Though its name suggests otherwise, the company's head office consists of possibly less than 3,000 square feet including the founder's office, a meeting room and a office space shared by about four team members. Starting with only four employees including Browne as the sole proprietor and DeLisser as a contracted freelancer, the company has grown to over 23 team members.
One Great Studio also operates from another office in Florida in the United States due to having served US-based churches and ministries as its first clients in the start-up phase of the company. With no cash injection, the company began with two computers and the income from these US clients serving as cash flow to cover expenses and support growth.
"At the time we were serving a lot of US churches…and they would basically outsource all their design and web work to us," Browne explained.
"One of the interesting things is we did work for a church in Texas that got picked up by a US company that was promoting this church and brought us a whole bunch of other churches," he added.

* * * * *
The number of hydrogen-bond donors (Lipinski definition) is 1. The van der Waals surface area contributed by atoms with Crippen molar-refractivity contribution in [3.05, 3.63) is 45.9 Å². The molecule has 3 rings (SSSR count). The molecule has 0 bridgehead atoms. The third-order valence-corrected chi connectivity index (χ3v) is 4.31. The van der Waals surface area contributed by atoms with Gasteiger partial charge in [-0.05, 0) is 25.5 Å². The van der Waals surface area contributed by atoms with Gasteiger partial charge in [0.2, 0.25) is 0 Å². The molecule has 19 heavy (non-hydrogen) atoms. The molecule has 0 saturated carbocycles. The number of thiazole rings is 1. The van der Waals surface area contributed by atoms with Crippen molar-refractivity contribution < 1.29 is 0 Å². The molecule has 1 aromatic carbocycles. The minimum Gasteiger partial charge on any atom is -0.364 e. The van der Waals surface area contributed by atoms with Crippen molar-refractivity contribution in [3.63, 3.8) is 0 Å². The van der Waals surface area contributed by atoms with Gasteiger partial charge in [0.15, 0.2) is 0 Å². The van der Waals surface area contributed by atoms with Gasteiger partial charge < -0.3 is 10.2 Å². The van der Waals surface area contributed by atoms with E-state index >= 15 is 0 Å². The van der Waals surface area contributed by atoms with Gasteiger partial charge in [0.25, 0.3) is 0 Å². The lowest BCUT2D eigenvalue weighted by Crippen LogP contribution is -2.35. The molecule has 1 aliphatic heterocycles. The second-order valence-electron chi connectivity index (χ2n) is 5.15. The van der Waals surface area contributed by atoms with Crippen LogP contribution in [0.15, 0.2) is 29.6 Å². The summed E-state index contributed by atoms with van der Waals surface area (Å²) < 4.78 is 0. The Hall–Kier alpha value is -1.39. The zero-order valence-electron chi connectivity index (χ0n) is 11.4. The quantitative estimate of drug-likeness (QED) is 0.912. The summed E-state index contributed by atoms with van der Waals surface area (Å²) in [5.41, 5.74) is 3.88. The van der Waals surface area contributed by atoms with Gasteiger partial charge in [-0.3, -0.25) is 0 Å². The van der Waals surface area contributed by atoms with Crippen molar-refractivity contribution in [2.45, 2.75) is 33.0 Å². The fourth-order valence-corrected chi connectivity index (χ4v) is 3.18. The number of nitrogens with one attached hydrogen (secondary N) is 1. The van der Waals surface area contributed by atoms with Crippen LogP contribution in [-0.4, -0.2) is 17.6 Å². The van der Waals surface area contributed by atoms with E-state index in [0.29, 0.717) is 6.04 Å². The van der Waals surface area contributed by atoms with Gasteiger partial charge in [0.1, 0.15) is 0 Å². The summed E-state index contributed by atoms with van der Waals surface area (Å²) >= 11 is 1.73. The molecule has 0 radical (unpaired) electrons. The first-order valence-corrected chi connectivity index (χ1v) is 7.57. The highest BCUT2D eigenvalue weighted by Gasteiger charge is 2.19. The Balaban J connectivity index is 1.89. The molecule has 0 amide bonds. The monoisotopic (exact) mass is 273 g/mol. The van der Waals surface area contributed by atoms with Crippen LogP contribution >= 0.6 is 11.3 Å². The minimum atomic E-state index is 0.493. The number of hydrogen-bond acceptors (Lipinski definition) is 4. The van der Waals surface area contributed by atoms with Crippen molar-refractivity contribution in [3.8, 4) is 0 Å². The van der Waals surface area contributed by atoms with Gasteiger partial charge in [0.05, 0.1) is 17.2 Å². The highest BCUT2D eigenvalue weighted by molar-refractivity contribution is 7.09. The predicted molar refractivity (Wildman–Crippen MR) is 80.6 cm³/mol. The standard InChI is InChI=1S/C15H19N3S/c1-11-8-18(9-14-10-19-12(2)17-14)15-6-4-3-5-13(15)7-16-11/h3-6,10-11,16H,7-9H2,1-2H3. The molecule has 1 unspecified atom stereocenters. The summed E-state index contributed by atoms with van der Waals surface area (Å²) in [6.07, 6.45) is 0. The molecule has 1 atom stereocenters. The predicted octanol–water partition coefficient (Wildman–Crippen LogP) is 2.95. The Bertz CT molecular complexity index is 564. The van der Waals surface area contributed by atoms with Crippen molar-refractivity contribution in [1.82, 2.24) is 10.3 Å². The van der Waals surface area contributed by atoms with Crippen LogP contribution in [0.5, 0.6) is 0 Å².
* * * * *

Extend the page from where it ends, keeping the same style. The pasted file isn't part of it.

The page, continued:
From there the company began to grow its clientèle, but also its service offering as clients as demand increased. Within a few years One Great studio landed its first local corporate client in IronRock insurance company.
The year 2013 marked a pivotal year in the life of the company as Browne and DeLisser cemented their partnership. After DeLisser contributed to the promotion of an album produced for gospel artiste DJ Nicholas, she decided to become a full-time team member. However, Browne had greater plans and invited his long-time compatriot to partner with him in growing the business and serve as chief operating officer.